Fix a Lagrangian subspace \(F \subset {\mathbb {R}}^{2W}\). Under the assumptions (A) and (C) with \(L_x \equiv 1\), the spectrum of \(H_F\) in any compact interval I is almost surely pure point, and
Remark 4.1

1.
For general \(L_x\), the boundary condition has to be prescribed in a different way. However, in the Dirichlet case \(F = F_+\) the result holds as stated for general \(L_x\) satisfying (A)–(B).

2.
Combining the proof of Theorem 2 with the additional argument described below, one can also prove dynamical localisation.

3.
For \(W=1\), a result of Kotani [24] implies that the operator \(H_F\) has pure point spectrum for almost every boundary condition F; a similar statement is valid for \(W>1\). As to fixed (deterministic) boundary conditions, the only published reference known to us is the work of Gorodetski–Kleptsyn [20], treating Schrödinger operators in \(W=1\) with Dirichlet boundary conditions.

4.
The event of full probability provided by Theorem 4 depends on the boundary condition F. And indeed, a result of Gordon [19] implies that (almost surely) there exists a residual set of initial conditions F for which the spectrum of \(H_F\) is not pure point (and in fact has only isolated eigenvalues).
Sketch of proof of Theorem 4
We indicate the necessary modifications with respect to the proof of Theorem 1. First, we modify the definition (11) of \({\text {Res}}(\tau , E, N)\) as follows: \(x \geqslant N+1\) is said to be \((\tau ,E,N)\)nonresonant (\(x \notin {\text {Res}}(\tau , E,N)\)) under the same condition
while \(x \in \{1, \ldots , 2 N\}\) is said to be \((\tau ,E,N)\)nonresonant if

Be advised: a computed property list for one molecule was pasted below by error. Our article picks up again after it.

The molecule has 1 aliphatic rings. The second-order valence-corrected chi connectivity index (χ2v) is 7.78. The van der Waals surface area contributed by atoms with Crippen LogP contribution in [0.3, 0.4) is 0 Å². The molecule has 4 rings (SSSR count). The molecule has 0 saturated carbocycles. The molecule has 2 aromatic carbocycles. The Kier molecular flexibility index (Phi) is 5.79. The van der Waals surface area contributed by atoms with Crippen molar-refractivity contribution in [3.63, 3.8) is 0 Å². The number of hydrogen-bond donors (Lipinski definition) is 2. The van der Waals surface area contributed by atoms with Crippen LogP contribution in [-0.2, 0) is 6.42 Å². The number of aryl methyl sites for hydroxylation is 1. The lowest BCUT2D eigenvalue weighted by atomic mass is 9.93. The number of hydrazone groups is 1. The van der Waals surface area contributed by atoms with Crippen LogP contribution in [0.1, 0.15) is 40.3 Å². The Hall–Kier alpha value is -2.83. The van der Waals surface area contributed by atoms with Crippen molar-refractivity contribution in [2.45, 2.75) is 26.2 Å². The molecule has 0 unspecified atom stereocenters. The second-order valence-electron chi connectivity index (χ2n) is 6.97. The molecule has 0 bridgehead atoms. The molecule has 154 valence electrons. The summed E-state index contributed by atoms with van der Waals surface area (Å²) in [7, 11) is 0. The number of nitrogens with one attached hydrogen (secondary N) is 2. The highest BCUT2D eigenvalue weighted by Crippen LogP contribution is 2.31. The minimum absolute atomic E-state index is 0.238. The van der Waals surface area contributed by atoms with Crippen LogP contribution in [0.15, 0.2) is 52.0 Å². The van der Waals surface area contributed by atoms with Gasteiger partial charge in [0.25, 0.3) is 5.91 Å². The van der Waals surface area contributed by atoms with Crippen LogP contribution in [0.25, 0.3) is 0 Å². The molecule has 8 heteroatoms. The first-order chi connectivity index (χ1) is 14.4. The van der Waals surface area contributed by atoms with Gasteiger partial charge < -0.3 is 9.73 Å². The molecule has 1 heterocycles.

(this condition does not depend on x and only depends on the restriction of the operator to [1, N]). We claim that Proposition 2.1 is still valid:
To prove this estimate, it suffices to show that for any \(1 \leqslant x < y \leqslant N^2\) with \(yx>2N\) one has
The case \(x, y > 2N\) is covered by the current Proposition 2.1. If \(x \leqslant 2N\) and \(y > 2N\) the events \(x \in {\text {Res}}(\tau , E, N)\) and \(y \in {\text {Res}}(\tau , E, N)\) are independent; the probability that \(x \in {\text {Res}}(\tau , E, N)\) is exponentially small due to the large deviation estimate (9), and the collection of E violating (40) is the union of \(\leqslant N^{2W}\) intervals. From this point the proof of (42) mimics the argument in the proof of Proposition 2.1.
As in the proof of Theorem 1, let \(\psi \) be a generalised solution at energy \(E \in I\) given by Schnol’s lemma, \(x^{1} \log \Vert \psi (x) \Vert \rightarrow 0\). Letting \(u_x = \left( {\begin{array}{c}\psi (x)\\ \psi (x1)\end{array}}\right) \), we have
hence for sufficiently large N one has
On the other hand, on an event of full probability one has for all \(E \in I\) and all sufficiently large N
due to a version of the Craig–Simon theorem [7] (cf. [18, Lemma 2.2]). This implies
which contradicts (40) when \(\tau > 0\) is small enough. Thus, for N large enough
and thus \(\psi \) decays exponentially as in the proof of Theorem 1. \(\square \)
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Acknowledgements
We are grateful to Ilya Goldsheid for helpful discussions and to Alexander Elgart for spotting a number of lapses in a preliminary version of this paper.
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Macera, D., Sodin, S. Anderson Localisation for QuasiOneDimensional Random Operators. Ann. Henri Poincaré (2022). https://doi.org/10.1007/s0002302201191z
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DOI: https://doi.org/10.1007/s0002302201191z